Sunday, October 31, 2010

Killer weekend

It's early evening on Sunday, and I haven't done one thing to prepare for Admin or Environmental Law tomorrow morning. What's more, I have no real intention of doing so with what's left of this evening. Instead, I've been doing things a whole lot more conducive to my general well-being than studying, like baking things from scratch and getting the apartment ready for some friends to come over for Halloween.
Are you asking what happened to the Type A personality that got me to Harvard in the first place? Do I have to turn in my credentials as The Girl Who Freaked Out More About Possible Academic Consequences of a Recent Family Emergency Than the Actual Emergency? Do you feel like my aunt, who commented on my Facebook post about all the baking I was doing, "Aren't you supposed to be studying?"

I guess the answer is that everyone needs a break sometimes. I was an absolute zombie this past week, no pun intended, and it was clearly because I didn't use last weekend to decompress after the intensity of catching up at school. And I'd rather be a bit unprepared tomorrow than let that happen again.

So the weekend looked like this: Russell and I went to Target on Friday evening, partly to stock up for Halloween and partly to wander the aisles looking at bedding, winter boots, and Legos. (Can you guess which one of us cared about which?) On Saturday, we bundled up and walked down to the Square for lunch at Clover, a new vegetarian food-truck-turned-cafe, before buying some groceries for all the cooking I had planned.

First, as dinner for myself, Russell, and a friend we invited over, there was my first-ever batch of homemade pasta (an enormous hassle I won't repeat until we have a Cuisinart mixer and pasta machine, but pretty awesome to have successfully made) with butternut squash filling and brussels sprouts. Then I helped our friend with the crust for a pumpkin pie he wanted to make for our party.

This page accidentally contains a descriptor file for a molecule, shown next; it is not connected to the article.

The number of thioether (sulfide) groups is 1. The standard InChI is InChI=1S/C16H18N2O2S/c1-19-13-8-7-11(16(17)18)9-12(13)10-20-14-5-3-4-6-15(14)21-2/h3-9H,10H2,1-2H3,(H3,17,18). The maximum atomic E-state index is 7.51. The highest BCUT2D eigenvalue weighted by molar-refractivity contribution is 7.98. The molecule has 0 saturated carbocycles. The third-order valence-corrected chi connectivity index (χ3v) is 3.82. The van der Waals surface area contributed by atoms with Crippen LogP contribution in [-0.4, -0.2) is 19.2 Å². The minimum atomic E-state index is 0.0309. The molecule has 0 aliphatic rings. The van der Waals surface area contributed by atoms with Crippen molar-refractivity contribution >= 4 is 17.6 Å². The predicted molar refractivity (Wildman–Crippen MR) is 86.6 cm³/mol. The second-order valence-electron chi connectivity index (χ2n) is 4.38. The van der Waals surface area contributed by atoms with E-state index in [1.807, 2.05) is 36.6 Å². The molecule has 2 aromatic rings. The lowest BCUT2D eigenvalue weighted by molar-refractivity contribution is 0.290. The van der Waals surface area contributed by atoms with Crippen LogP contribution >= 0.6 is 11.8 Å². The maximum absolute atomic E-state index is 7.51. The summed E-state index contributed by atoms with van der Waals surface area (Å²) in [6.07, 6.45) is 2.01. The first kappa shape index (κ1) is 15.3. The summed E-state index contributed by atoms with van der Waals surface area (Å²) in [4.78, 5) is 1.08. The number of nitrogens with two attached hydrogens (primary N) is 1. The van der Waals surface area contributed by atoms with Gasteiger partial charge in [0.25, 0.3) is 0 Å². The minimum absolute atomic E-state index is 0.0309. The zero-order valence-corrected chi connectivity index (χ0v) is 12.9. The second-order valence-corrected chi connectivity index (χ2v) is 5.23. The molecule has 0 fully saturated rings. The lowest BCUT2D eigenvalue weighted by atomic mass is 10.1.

The whole evening was a lovely prelude to today, when we used the party as pretext to give every square inch of the apartment the thorough cleaning it desperately needed. We always grumble a lot while doing this, but when the place feels amazing afterward and won't need it again for weeks or months, we know it was completely worth it. We also decorated a little, brushed the cat several times in hopes of helping an allergic friend enjoy the party, and baked almost four dozen of my favorite chocolate chip cookies in the world.

Now it's almost time for our guests to start showing up, and I can hardly wait to carve pumpkins, play video games, drink beer and eat baked goods, and ultimately gather around the premiere of the new zombie TV drama The Walking Dead with them. As one friend of ours (who is coming tonight despite an 8 a.m. midterm tomorrow) puts it, sometimes bad life choices are the best.

Friday, October 22, 2010

Pretty rotten

Okay, time for a break from the seriousness of last post!